Independent schools across Tayside have slammed the decision to remove their charity rates status as a “tax grab”, declaring the “punitive” measures will cost local communities millions of pounds.
The Scottish Government moved forward its plan to remove independent schools’ charitable status relief from September 1 at a Local Government and Communities’ Committee at Holyrood on Wednesday.
The decision will affect fee-paying schools.
Perth and Kinross’ independent schools commissioned an economic impact study highlighting the revenue the education centres brought to their local economies.
Kilgraston said that a quarter of the Bridge of Earn population benefit financially from the school while Morrison’s Academy put approximately £4.5 million a year into the Crieff area.
Gareth Warren, rector at Morrison’s Academy, warned the decision would impact on the schools charitable causes in the local community.
Mr Warren said: “It’s frustrating. All the good that we do for our local economy has been put to one side when it comes to this tax grab.
“We put approximately £4.5 million into the local economy in Crieff and and that shouldn’t be underestimated and we’re the second biggest employer after the Hydro.”
David Lish, Bursar at Glenalmond College, said the five-fold increase in rates that Scotland’s independent schools are now facing, would “inevitably challenge” the ability of schools to continue to make major contributions to the economic and social sustainability of local communities.
Mr Lish added Glenalmond provides employment for around 120 staff in an area of rural Perthshire where employment opportunities can be hard to find.
He said: “These roles range from our teaching staff to our minibus drivers, from grounds staff to administrators, and from catering staff to cleaning staff.
“Aside from the obvious benefits to the Perthshire economy provided by the operation of our school, we also take immense pride in sharing our facilities and activities with the local community and primary schools.”
Mr Lish said the “punitive nature” of the rates increase meant it would be more challenging to provide this sort of support going forward.
The Rector of the High School of Dundee, Dr John Halliday, said there was “no logic” to the new measure and highlighted that universities can be charities that charge fees.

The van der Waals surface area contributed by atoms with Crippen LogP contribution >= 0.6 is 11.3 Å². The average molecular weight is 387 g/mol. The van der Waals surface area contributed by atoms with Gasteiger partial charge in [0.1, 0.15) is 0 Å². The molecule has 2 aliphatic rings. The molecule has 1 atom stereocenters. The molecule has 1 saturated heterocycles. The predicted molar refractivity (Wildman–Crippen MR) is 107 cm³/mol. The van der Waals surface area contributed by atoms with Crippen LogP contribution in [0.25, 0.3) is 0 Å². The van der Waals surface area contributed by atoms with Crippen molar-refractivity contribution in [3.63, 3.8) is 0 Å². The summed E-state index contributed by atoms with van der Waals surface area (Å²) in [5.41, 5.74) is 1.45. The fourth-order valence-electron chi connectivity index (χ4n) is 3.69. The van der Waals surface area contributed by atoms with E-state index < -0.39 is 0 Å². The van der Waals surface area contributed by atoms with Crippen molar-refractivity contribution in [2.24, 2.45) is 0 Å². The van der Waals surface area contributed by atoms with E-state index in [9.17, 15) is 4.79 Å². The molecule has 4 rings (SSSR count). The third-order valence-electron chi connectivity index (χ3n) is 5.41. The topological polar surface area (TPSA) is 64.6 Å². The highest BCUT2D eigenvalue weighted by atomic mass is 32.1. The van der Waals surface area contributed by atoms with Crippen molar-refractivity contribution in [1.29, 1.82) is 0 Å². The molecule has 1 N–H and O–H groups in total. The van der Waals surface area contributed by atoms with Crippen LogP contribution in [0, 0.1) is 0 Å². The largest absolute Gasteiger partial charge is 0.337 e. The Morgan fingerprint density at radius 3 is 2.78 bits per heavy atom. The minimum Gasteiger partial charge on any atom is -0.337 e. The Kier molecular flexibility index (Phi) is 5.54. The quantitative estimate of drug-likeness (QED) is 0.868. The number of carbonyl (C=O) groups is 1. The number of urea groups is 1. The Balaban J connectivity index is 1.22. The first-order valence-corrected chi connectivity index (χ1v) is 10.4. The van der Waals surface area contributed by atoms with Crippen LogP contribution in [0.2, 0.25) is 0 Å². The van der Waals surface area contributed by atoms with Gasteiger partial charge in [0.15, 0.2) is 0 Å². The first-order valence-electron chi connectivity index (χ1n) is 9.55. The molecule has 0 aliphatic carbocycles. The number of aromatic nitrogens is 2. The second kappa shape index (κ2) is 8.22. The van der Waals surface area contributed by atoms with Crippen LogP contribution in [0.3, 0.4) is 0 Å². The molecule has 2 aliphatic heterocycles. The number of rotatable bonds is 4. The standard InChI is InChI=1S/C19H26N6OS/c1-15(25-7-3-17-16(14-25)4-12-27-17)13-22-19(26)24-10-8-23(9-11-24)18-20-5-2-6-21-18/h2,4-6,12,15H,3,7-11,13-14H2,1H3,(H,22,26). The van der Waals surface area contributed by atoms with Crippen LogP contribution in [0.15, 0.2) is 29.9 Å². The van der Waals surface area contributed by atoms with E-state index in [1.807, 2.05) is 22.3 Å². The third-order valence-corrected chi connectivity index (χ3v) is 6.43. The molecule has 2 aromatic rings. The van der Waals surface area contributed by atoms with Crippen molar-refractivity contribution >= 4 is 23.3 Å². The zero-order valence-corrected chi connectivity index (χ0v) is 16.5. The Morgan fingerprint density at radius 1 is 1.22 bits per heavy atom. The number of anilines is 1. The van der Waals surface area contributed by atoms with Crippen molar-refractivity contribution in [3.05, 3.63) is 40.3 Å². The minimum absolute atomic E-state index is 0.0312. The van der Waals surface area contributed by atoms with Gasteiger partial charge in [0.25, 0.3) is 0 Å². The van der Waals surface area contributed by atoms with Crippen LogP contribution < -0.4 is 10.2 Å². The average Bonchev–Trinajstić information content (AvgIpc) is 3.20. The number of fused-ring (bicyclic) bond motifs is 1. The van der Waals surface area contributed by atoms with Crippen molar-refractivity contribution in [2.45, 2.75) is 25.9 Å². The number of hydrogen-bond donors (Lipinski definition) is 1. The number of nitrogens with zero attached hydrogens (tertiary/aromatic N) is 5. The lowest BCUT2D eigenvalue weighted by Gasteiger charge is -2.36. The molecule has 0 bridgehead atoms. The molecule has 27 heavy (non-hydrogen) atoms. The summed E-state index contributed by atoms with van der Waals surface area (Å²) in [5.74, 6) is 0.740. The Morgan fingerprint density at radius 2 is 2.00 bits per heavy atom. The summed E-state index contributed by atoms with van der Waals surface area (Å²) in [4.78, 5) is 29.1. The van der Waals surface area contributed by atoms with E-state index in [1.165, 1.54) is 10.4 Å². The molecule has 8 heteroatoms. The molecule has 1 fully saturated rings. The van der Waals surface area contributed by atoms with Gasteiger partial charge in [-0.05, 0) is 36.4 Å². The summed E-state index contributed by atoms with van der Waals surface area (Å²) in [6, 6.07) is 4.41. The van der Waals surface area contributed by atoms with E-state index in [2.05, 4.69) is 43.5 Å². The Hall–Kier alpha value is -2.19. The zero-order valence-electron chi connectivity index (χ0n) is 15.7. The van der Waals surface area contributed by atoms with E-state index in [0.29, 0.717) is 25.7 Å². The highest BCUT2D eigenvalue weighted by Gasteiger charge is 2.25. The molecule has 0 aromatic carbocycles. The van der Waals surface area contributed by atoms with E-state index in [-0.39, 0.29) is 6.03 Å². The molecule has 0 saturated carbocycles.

Dr Halliday said: “We are bitterly disappointed. It is utterly counter-productive and will have no impact whatsoever on the attainment gap.
“The argument that state schools don’t get relief is a cynical smokescreen as all the Scottish Government is doing is recycling existing taxpayers’ money.
“Independent school rates bring new money into the state coffers.”
Strathallan also said they would have “fewer resources available” for their charitable aims.
A spokesperson for the school said: “Clearly the extra-expenditure that results from the removal of charitable rates relief will challenge us as it would any business, and therefore limit other areas of our expenditure.”
Dorothy MacGinty, headmistress at Kilgraston, said: “The decision is disappointing but was expected and Kilgraston has put robust measures in place to ensure continuing development of the school and to protect not just pupils but all stakeholders for the future.
“The school has a direct financial influence on 25% of Bridge of Earn residents.”
Alexander Stewart MSP slammed the Scottish Government’s decision to remove charity rates status from Independent Schools claiming it could “cripple” local economies.
The Conservative MSP for Mid-Scotland and Fife, believes the decision could result in job losses with the knock on effects hurting communities.
Mr Stewart said: “Hundreds of people could lose their jobs over this, which will devastate communities right across Perth and Kinross and will create a substantial knock-on effect for our schools.
“There are a great many independent schools right across Perth and Kinross, some quite small, which will be crippled by the loss of their charitable status in addition to their being forced to pay business rates.
“This will undoubtedly result in fees going up, assets such as playing fields being sold off, as well as cuts to teacher numbers and the cessation of grant funded assistance for poorer youngsters.”
The new measures were originally going to be implemented in April next year but have been pushed back to the start of the school term.
A Scottish Government spokesperson said: “Subject to the passage of the Non-Domestic Rates Bill, mainstream independent schools will no longer be eligible for charitable rates relief from 1 September 2020.
“Tying introduction to the academic year rather than the start of the financial year should help schools with their planning for academic year 2020-21.”